The Health Secretary has admitted there have been “challenges” with the supply of personal protective equipment (PPE) to frontline NHS staff after a doctors’ leader said they felt they were being treated like “cannon fodder”.
Amid reports that a number of medics are seriously ill after becoming infected with Covid-19, including a nurse with no underlying health issues, Matt Hancock said the armed forces were being drafted in to help distribute PPE supplies to the health service.
He spoke after the chair of the Doctors’ Association Dr Rinesh Parmar said: “We have had doctors tell us they feel like lambs to the slaughter, that they feel like cannon fodder. GPs tell us that they feel absolutely abandoned.
“What our doctors are telling us is that although equipment is arriving, some of it is inadequate, some of it doesn’t meet the World Health Organisation guidance.”
His comments came after a letter in the Sunday Times from almost 4,000 NHS workers called on the Prime Minister to “protect the lives of the life-savers” and resolve the “unacceptable” shortage of protective equipment.
The British Association of Oral and Maxillofacial Surgeons has reported that some of the most seriously ill UK patients include healthy ENT (ear, nose and throat) specialists who ended up on life support after being infected by normal contact with patients.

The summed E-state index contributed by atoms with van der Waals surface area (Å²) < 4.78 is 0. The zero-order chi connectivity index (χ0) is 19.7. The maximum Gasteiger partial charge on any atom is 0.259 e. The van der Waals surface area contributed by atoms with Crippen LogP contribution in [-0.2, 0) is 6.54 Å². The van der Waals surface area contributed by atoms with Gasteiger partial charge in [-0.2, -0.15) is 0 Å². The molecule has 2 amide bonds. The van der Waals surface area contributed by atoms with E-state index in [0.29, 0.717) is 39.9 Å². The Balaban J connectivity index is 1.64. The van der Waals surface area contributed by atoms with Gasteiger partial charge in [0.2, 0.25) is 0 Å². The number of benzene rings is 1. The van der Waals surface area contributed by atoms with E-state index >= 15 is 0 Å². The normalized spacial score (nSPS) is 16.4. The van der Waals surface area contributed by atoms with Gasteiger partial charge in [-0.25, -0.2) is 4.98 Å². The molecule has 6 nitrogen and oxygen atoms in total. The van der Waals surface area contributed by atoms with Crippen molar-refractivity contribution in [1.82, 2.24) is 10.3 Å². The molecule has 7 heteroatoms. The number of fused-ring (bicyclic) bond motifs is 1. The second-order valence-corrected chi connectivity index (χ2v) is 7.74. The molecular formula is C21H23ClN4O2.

Nurse and mother-of-three Areema Nasreen, 36, who has no underlying health issues, is also in intensive care in at Walsall Manor Hospital after being diagnosed with coronavirus.
NHS England said millions more items of PPE had been delivered over the last few days to hospitals, ambulance trusts and care homes among others.
It said the army would “play its part” from this week, offering personnel to “help to manage and offload supplies in busy NHS settings” and distributing PPE supplies to the front line.
Mr Hancock said: “I am determined to ensure that the right kit gets to the right hospital, the right ambulance service, the right doctors’ surgery, right across the country.
“There have been challenges and I can see that. We’re on it and trying to solve all the problems.”
There has been increased pressure on the supply chain of PPE owing to the outbreak of Covid-19 as well as the related manufacturing slowdown particularly in China, the NHS said.
Mr Hancock said every hospital has now had a delivery of protective equipment and a hotline has been set up so medics can inform officials about shortages.
He told BBC Breakfast: “We have brought in the military to help with the logistics of getting masks out to everybody who needs them. This is incredibly important to protect our NHS staff and social care staff who need the masks as well.
“There is a huge logistical operation on because of the nature and the scale of the NHS and the sheer quantity of masks that are rightly being used.
“It is a massive effort, and we want to know if you haven’t got the protective equipment or are about to run out – we want to hear from you as quickly as possible.”
Emily Lawson, chief commercial officer for the NHS, said: “We need massively increased, urgent volume of these supplies to the frontline in this exceptional set of circumstances.
“Working with our partners, we are now seeing much increased capacity, and a more responsive supply chain to help take us through the coronavirus outbreak. We are extremely grateful for the army’s support in doing so.”